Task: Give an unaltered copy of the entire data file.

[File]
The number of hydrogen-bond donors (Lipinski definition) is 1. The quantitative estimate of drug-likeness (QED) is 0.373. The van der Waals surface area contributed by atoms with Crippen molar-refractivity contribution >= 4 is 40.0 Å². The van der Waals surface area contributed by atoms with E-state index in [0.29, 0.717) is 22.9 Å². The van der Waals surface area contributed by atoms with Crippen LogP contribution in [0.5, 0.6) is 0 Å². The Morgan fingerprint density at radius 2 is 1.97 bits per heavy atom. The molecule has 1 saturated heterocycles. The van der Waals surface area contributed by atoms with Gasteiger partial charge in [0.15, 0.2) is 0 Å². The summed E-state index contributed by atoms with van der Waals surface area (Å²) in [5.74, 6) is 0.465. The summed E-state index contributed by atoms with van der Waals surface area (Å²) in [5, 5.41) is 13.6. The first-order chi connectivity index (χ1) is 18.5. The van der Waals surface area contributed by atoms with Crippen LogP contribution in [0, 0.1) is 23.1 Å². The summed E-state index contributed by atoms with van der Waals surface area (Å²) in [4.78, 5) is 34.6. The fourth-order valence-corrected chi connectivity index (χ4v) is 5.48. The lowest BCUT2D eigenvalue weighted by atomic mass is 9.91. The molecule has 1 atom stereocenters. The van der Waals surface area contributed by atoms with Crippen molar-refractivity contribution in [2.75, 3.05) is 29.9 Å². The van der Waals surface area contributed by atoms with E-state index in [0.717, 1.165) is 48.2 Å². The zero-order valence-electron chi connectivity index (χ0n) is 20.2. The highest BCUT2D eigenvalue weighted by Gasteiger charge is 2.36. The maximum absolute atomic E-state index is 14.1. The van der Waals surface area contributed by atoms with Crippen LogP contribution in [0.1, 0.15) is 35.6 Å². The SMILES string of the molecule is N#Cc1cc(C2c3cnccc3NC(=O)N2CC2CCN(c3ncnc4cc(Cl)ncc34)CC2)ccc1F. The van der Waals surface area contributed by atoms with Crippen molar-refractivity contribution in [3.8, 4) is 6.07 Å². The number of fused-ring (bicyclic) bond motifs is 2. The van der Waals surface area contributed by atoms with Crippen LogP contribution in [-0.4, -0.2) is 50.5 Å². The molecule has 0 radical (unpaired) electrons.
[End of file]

The number of hydrogen-bond donors (Lipinski definition) is 1. The quantitative estimate of drug-likeness (QED) is 0.373. The van der Waals surface area contributed by atoms with Crippen molar-refractivity contribution >= 4 is 40.0 Å². The van der Waals surface area contributed by atoms with E-state index in [0.29, 0.717) is 22.9 Å². The van der Waals surface area contributed by atoms with Crippen LogP contribution in [0.5, 0.6) is 0 Å². The Morgan fingerprint density at radius 2 is 1.97 bits per heavy atom. The molecule has 1 saturated heterocycles. The van der Waals surface area contributed by atoms with Gasteiger partial charge in [0.15, 0.2) is 0 Å². The summed E-state index contributed by atoms with van der Waals surface area (Å²) in [5.74, 6) is 0.465. The summed E-state index contributed by atoms with van der Waals surface area (Å²) in [5, 5.41) is 13.6. The first-order chi connectivity index (χ1) is 18.5. The van der Waals surface area contributed by atoms with Crippen LogP contribution in [0, 0.1) is 23.1 Å². The summed E-state index contributed by atoms with van der Waals surface area (Å²) in [4.78, 5) is 34.6. The fourth-order valence-corrected chi connectivity index (χ4v) is 5.48. The lowest BCUT2D eigenvalue weighted by atomic mass is 9.91. The molecule has 1 atom stereocenters. The van der Waals surface area contributed by atoms with Crippen molar-refractivity contribution in [2.75, 3.05) is 29.9 Å². The van der Waals surface area contributed by atoms with E-state index in [0.717, 1.165) is 48.2 Å². The zero-order valence-electron chi connectivity index (χ0n) is 20.2. The highest BCUT2D eigenvalue weighted by Gasteiger charge is 2.36. The maximum absolute atomic E-state index is 14.1. The van der Waals surface area contributed by atoms with Crippen LogP contribution in [0.1, 0.15) is 35.6 Å². The SMILES string of the molecule is N#Cc1cc(C2c3cnccc3NC(=O)N2CC2CCN(c3ncnc4cc(Cl)ncc34)CC2)ccc1F. The van der Waals surface area contributed by atoms with Crippen molar-refractivity contribution in [3.8, 4) is 6.07 Å². The number of fused-ring (bicyclic) bond motifs is 2. The van der Waals surface area contributed by atoms with Crippen LogP contribution in [-0.4, -0.2) is 50.5 Å². The molecule has 0 radical (unpaired) electrons.